You see, my mother was an alcoholic. She had a drinking problem and was abusive to my brother and me when we were growing up.

She began drinking at 14 years old and by 16, she had already been arrested for DUI twice. Then later on she go to have another 17 DUIs before turning 18 years old. And all of these arrests happened in the span of just three years!

My mom also suffered from Narcissistic Personality Disorder (NPD) which means that she felt like everything around her needed constant attention from her own personal achievements as well as praise from others around them who may want their own share too! This meant that even though she didn’t want us, kids, around much during those times when she was drunk or high; if something came up where someone mentioned how proud they were of herself then suddenly everyone else would start praising her too!

This is what happened when my mother complimented me on growing up with an abusive alcoholic father. A father who stole money from my family. He slammed his fist into our home’s walls when he lost his temper or drank too much beer.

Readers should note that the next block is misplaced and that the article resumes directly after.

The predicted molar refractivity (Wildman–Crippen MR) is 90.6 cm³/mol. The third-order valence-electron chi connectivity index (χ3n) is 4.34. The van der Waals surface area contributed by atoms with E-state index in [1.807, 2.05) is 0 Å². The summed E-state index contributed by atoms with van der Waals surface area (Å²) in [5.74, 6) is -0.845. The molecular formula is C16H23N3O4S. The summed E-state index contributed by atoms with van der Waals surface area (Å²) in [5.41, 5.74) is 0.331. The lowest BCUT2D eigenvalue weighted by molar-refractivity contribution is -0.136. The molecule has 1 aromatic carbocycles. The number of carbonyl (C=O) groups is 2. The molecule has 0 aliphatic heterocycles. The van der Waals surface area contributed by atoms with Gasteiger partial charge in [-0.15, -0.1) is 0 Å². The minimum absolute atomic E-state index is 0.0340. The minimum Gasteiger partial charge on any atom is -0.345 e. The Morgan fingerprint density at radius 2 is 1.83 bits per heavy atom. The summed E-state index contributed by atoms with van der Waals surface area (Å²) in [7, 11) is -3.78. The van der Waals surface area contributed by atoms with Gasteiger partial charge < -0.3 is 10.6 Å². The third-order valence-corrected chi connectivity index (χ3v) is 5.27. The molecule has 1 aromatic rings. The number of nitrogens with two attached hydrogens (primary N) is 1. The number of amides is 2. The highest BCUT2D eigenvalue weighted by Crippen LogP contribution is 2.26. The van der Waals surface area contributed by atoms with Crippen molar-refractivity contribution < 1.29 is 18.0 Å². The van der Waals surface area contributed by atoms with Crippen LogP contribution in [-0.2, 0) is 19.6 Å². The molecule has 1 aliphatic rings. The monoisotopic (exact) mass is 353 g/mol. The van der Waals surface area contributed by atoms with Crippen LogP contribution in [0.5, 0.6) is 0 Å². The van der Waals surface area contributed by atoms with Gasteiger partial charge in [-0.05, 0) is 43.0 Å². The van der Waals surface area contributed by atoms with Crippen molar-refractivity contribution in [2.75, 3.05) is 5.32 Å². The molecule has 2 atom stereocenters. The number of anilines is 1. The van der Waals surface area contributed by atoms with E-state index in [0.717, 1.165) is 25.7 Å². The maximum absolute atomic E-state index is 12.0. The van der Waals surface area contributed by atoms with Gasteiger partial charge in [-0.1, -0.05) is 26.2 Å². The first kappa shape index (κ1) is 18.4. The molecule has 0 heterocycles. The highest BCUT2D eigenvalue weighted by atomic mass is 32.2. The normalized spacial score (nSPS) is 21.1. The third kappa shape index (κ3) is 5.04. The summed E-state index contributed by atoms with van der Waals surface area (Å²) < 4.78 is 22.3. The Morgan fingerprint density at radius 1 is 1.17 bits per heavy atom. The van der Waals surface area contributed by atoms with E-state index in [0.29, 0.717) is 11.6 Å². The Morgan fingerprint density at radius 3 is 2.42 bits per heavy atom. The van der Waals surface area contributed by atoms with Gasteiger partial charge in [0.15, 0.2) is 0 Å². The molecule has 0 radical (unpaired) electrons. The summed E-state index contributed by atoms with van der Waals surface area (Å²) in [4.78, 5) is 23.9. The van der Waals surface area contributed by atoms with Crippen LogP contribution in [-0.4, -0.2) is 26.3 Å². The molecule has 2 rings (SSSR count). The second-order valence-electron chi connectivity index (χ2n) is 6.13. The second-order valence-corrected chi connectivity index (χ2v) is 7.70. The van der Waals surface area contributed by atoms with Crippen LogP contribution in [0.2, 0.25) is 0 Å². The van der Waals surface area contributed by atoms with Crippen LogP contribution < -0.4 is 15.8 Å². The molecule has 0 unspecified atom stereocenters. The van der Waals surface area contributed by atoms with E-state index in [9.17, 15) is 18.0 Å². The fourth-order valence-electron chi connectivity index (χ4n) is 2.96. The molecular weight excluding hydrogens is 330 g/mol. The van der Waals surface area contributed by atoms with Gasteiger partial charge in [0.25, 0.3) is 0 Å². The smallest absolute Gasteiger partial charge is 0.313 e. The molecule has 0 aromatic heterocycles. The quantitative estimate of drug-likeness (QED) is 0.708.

My mother’s compliments made me feel unaccomplished and unworthy. They made me doubt my abilities, and lower my self-esteem. I started to believe that I was not good enough to be loved by anyone.

My mother’s compliments were not just about how much she thought of me. They were about how much she thought of other people who complimented her in return. She would say things like “I love your new shoes! Look at the way they match your outfit!” or “These earrings are so pretty! And they go with everything! You should get another pair like them soon!”. This behavior taught me to always give back what others give us even if we don’t want it (or even know how). This behavior also taught me that people value our possessions more than we do ourselves—and if those possessions aren’t valuable enough for someone else then why should we care?


I wish my mother had been more honest with me about her life, instead of telling me what I wanted to hear. If she had told me the truth and how much it hurt her when I would cry because I didn’t like something she did or felt like she didn’t love me as much as she should have, maybe then I could have been more supportive for her. My mom also shouldn’t have relied on my dad so much to take care of us financially because he couldn’t handle being responsible for anything else aside from drinking alcohol every night and hitting walls with his fists when he lost control over himself by getting drunk off his ass.